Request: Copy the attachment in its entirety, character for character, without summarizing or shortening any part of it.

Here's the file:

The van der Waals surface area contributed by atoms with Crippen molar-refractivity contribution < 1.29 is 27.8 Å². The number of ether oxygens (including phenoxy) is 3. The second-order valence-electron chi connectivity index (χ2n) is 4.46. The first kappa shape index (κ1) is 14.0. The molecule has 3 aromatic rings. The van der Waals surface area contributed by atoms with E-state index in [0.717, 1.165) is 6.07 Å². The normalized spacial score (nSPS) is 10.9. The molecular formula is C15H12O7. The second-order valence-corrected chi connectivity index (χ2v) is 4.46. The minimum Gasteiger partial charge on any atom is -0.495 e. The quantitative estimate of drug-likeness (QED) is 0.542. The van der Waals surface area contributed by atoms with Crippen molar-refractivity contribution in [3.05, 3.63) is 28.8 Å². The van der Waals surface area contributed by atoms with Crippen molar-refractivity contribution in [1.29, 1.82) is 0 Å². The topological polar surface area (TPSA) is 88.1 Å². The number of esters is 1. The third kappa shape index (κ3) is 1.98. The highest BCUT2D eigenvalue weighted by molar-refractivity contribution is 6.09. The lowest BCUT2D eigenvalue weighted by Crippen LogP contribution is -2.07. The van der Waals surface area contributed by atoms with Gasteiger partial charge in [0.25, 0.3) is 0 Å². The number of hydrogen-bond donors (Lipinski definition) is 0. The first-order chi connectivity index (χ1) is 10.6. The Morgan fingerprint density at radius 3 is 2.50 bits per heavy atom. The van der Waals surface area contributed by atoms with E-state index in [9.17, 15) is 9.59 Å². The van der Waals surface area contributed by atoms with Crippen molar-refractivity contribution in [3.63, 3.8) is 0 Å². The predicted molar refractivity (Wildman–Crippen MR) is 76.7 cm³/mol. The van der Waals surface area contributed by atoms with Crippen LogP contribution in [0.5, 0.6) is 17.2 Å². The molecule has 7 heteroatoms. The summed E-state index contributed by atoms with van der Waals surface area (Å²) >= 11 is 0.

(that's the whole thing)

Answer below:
The van der Waals surface area contributed by atoms with Crippen molar-refractivity contribution < 1.29 is 27.8 Å². The number of ether oxygens (including phenoxy) is 3. The second-order valence-electron chi connectivity index (χ2n) is 4.46. The first kappa shape index (κ1) is 14.0. The molecule has 3 aromatic rings. The van der Waals surface area contributed by atoms with E-state index in [0.717, 1.165) is 6.07 Å². The normalized spacial score (nSPS) is 10.9. The molecular formula is C15H12O7. The second-order valence-corrected chi connectivity index (χ2v) is 4.46. The minimum Gasteiger partial charge on any atom is -0.495 e. The quantitative estimate of drug-likeness (QED) is 0.542. The van der Waals surface area contributed by atoms with Crippen molar-refractivity contribution in [3.05, 3.63) is 28.8 Å². The van der Waals surface area contributed by atoms with Crippen molar-refractivity contribution in [1.29, 1.82) is 0 Å². The topological polar surface area (TPSA) is 88.1 Å². The number of esters is 1. The third kappa shape index (κ3) is 1.98. The highest BCUT2D eigenvalue weighted by molar-refractivity contribution is 6.09. The lowest BCUT2D eigenvalue weighted by Crippen LogP contribution is -2.07. The van der Waals surface area contributed by atoms with Gasteiger partial charge in [0.25, 0.3) is 0 Å². The number of hydrogen-bond donors (Lipinski definition) is 0. The first-order chi connectivity index (χ1) is 10.6. The Morgan fingerprint density at radius 3 is 2.50 bits per heavy atom. The van der Waals surface area contributed by atoms with E-state index in [9.17, 15) is 9.59 Å². The van der Waals surface area contributed by atoms with Crippen molar-refractivity contribution in [3.63, 3.8) is 0 Å². The predicted molar refractivity (Wildman–Crippen MR) is 76.7 cm³/mol. The van der Waals surface area contributed by atoms with Crippen LogP contribution in [0.5, 0.6) is 17.2 Å². The molecule has 7 heteroatoms. The summed E-state index contributed by atoms with van der Waals surface area (Å²) >= 11 is 0.